Monday, November 22, 2010

Immigration and Mental Health

                 Immigration to Canada is considered to be a dream-come-true for many people. Canada has a reputation as a free, multi-cultural, peaceful country in which all types of people have access to building a successful, healthy life. Many different people immigrate and seek refuge in Canada from all over the world and undoubtedly many of them are shocked by the new struggles that they face in this “ideal” country. Mental health issues are prevalent for many Canadian newcomers for many different reasons, and unfortunately, treatment is not always readily available to these groups.
                First of all, it is apparent that culture shock, racism, classism, religious persecution, fear and general oppression can create psychological stress, which often leads to the development of mental health issues. Although Canada is reputable for being an accepting nation, many communities are plagued with racial tension and discrimination exists in all levels of society. Mullaly writes that “almost all oppressed groups suffer systemic violence simply because they are members of a subordinate group (2007, p. 168).” When people are often subjected to subtle and blatant forms of violence, they will feel the effects psychologically and even physically. Also, many people arrive in Canada with mental health issues due to the dangerous or unequal conditions that they faced in their homelands.
Additionally, people who are experiencing these issues often have a hard time acquiring the means for support and treatment for many different reasons. Over the last three decades, the number of immigrants arriving in Canada has increased which puts a “greater emphasis on health care providers and the health care system to provide culturally appropriate and equitable care (Donnely, 2010, abstract).” Often immigrants access a mental health system which is culturally biased and will often fail to understand or address the social, economic and historical issues that these people face (Donnely, 2010).  Frequently, even issues such as language barriers and lack of access to social assistance can create situations in which a person in need of help cannot access it.
“Social and psychological resources (sense of coherence, coping strategies and social support) have been found to be determining factors in an individual's adjustment to a new society (Ruhi, 2010).” When these resources are lacking, the ability to become comfortable and successful in a new country is hindered. While these resources may have been readily available in their homelands, they are often unavailable or unattainable in a new Western home. Until Canada is able to present a culturally appropriate and universally accessible mental (and physical) health care system, the newcomers to this country will continue to feel the psychological stress of their past and, conceivably, their present and future.


Donnely, J. M. (2010). A Postcolonial Feminist Perspective Inquiry into Immigrant Women’s Mental Health Care Experiences. Issues in Mental Health Nursing, 440-449.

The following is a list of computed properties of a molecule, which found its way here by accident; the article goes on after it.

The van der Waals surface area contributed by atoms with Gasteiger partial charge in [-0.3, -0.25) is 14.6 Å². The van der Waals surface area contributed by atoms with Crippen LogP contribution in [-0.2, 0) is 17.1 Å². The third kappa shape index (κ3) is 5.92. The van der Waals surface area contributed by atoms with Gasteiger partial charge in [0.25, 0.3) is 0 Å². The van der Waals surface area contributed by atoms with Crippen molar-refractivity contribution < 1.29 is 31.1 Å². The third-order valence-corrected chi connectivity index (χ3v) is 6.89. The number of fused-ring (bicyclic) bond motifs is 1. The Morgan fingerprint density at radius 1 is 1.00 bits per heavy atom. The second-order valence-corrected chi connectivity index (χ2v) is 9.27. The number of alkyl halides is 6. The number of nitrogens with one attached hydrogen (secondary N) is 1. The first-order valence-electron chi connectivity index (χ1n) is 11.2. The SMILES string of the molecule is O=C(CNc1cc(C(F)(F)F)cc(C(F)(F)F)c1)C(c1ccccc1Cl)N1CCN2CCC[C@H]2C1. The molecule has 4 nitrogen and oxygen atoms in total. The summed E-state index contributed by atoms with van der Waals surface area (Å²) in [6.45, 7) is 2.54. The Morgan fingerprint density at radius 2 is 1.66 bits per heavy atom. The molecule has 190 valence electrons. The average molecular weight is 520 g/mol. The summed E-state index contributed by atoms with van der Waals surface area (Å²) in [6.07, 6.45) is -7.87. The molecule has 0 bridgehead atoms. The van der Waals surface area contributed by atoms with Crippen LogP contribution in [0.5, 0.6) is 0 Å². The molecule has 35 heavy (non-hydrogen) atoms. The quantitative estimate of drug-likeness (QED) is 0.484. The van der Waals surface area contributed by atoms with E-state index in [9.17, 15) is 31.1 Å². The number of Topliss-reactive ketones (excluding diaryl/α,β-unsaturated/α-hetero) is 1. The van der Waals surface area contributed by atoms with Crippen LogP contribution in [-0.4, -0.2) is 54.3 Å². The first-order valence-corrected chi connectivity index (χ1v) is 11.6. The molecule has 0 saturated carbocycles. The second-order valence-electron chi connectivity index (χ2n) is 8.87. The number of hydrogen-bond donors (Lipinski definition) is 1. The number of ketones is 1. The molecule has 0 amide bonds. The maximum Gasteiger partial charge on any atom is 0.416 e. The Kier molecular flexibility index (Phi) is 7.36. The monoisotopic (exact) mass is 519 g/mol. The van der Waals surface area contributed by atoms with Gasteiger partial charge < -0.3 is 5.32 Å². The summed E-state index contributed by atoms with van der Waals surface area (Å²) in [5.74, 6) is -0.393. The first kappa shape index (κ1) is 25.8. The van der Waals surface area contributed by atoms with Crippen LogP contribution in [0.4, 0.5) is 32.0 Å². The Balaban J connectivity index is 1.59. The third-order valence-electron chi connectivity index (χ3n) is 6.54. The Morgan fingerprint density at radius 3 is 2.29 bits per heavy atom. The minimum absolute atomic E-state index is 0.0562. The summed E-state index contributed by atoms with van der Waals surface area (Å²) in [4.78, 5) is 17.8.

Mullaly, B. (2007). The New Structural Social Work (third ed.). New York: Oxford University Press.
Ruhi, T. J. (2010). Predictors of psychological well-being of Pakistani immigrants in Toronto, Canada.  International Journal of Intercultural Relations, 452-464.


  1. Very good point made Crystal. Your post made it clear that people who reside in Canada have different social and psychological needs. Since we live in a culturally diverse country (which is great!) we are in need of more diverse resources and services.

    Sarah H

  2. I agree with the fact that even though we have a lot of resources and services, it can't apply to everyone. I feel that the more different you are, the less it will benefit you because those particular resources and services do not match your specific needs.
    A lot of people have high expectations of people living in the west; thinking that because we live here that we have "perfect" lives. I know some people that were so grounded in that expectation that when they arrived here the disappointment caused problems for them in many ways, like psychologically and financially. It's sad because being affected psychologically can be long term. Great post!
    - Kristal

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  4. I can only imagine how hard it must be to move to a country that is on the other side of the world. Many immigrants come to Canada for jobs, peace, freedom, and a better overall life. It is horrible to hear that immigrants are not always granted the mental health services they require. I agree that is must be hard to treat someone when they come from a different country, have different beliefs, values, culture backgrounds, religon, and possibley speak poor English. But you would think the government would do something to help with this major problem, especially since the number of immigrants is increasing. Maybe, immigrants who come to Canada could get jobs on counselling immigrants with mental disabilities from their original homeland.

    Ashley R.

  5. Ashley, I like what you suggested about immigrants helping to support one another after they have entered Canada. People who have been here longer may have been able to access resources to help them adjust, or even found methods on their own which have helped them cope. If they spoke to people facing similar struggles from the same country of origin, a network of support and understanding could be developed!
    -Eliza R.

  6. I also like your suggestion,I think it would be very helpful. Talking from experience I know its quite overwhelming when you first arrive here, you have no one to advise you and you end up making the wrong decisions I know of many international students who complain that they faced a lot of challenges when they came here, simply because they had no one to confide in.